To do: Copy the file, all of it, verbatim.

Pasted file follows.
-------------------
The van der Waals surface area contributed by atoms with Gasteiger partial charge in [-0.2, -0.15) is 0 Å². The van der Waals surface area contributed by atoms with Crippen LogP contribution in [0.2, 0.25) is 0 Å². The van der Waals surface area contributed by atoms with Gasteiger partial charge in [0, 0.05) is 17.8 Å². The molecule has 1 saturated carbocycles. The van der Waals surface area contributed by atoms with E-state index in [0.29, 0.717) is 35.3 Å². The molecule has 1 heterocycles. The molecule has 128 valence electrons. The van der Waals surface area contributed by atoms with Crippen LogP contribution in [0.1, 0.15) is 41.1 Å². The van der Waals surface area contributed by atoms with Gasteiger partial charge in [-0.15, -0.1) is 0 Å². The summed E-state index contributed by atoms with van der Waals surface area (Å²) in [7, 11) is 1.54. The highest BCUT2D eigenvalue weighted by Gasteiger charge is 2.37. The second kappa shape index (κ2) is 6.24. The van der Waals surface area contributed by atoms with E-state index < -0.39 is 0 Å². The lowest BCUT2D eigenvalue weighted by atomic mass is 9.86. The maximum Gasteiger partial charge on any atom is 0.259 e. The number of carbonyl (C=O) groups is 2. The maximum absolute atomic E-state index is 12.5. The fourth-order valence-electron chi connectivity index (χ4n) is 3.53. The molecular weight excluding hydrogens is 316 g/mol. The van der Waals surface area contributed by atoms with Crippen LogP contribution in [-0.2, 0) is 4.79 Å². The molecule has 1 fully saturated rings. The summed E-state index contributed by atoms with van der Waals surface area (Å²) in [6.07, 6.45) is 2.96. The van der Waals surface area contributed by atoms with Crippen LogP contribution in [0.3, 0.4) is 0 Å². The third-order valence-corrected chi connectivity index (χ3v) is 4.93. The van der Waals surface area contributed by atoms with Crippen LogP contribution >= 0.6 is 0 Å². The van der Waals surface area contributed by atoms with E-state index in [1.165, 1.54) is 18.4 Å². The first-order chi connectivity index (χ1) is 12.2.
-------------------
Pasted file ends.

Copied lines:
The van der Waals surface area contributed by atoms with Gasteiger partial charge in [-0.2, -0.15) is 0 Å². The van der Waals surface area contributed by atoms with Crippen LogP contribution in [0.2, 0.25) is 0 Å². The van der Waals surface area contributed by atoms with Gasteiger partial charge in [0, 0.05) is 17.8 Å². The molecule has 1 saturated carbocycles. The van der Waals surface area contributed by atoms with E-state index in [0.29, 0.717) is 35.3 Å². The molecule has 1 heterocycles. The molecule has 128 valence electrons. The van der Waals surface area contributed by atoms with Crippen LogP contribution in [0.1, 0.15) is 41.1 Å². The van der Waals surface area contributed by atoms with Gasteiger partial charge in [-0.15, -0.1) is 0 Å². The summed E-state index contributed by atoms with van der Waals surface area (Å²) in [7, 11) is 1.54. The highest BCUT2D eigenvalue weighted by Gasteiger charge is 2.37. The second kappa shape index (κ2) is 6.24. The van der Waals surface area contributed by atoms with E-state index < -0.39 is 0 Å². The lowest BCUT2D eigenvalue weighted by atomic mass is 9.86. The maximum Gasteiger partial charge on any atom is 0.259 e. The number of carbonyl (C=O) groups is 2. The maximum absolute atomic E-state index is 12.5. The fourth-order valence-electron chi connectivity index (χ4n) is 3.53. The molecular weight excluding hydrogens is 316 g/mol. The van der Waals surface area contributed by atoms with Crippen LogP contribution in [-0.2, 0) is 4.79 Å². The molecule has 1 fully saturated rings. The summed E-state index contributed by atoms with van der Waals surface area (Å²) in [6.07, 6.45) is 2.96. The van der Waals surface area contributed by atoms with Crippen LogP contribution in [0.3, 0.4) is 0 Å². The third-order valence-corrected chi connectivity index (χ3v) is 4.93. The van der Waals surface area contributed by atoms with Crippen LogP contribution >= 0.6 is 0 Å². The van der Waals surface area contributed by atoms with E-state index in [1.165, 1.54) is 18.4 Å². The first-order chi connectivity index (χ1) is 12.2.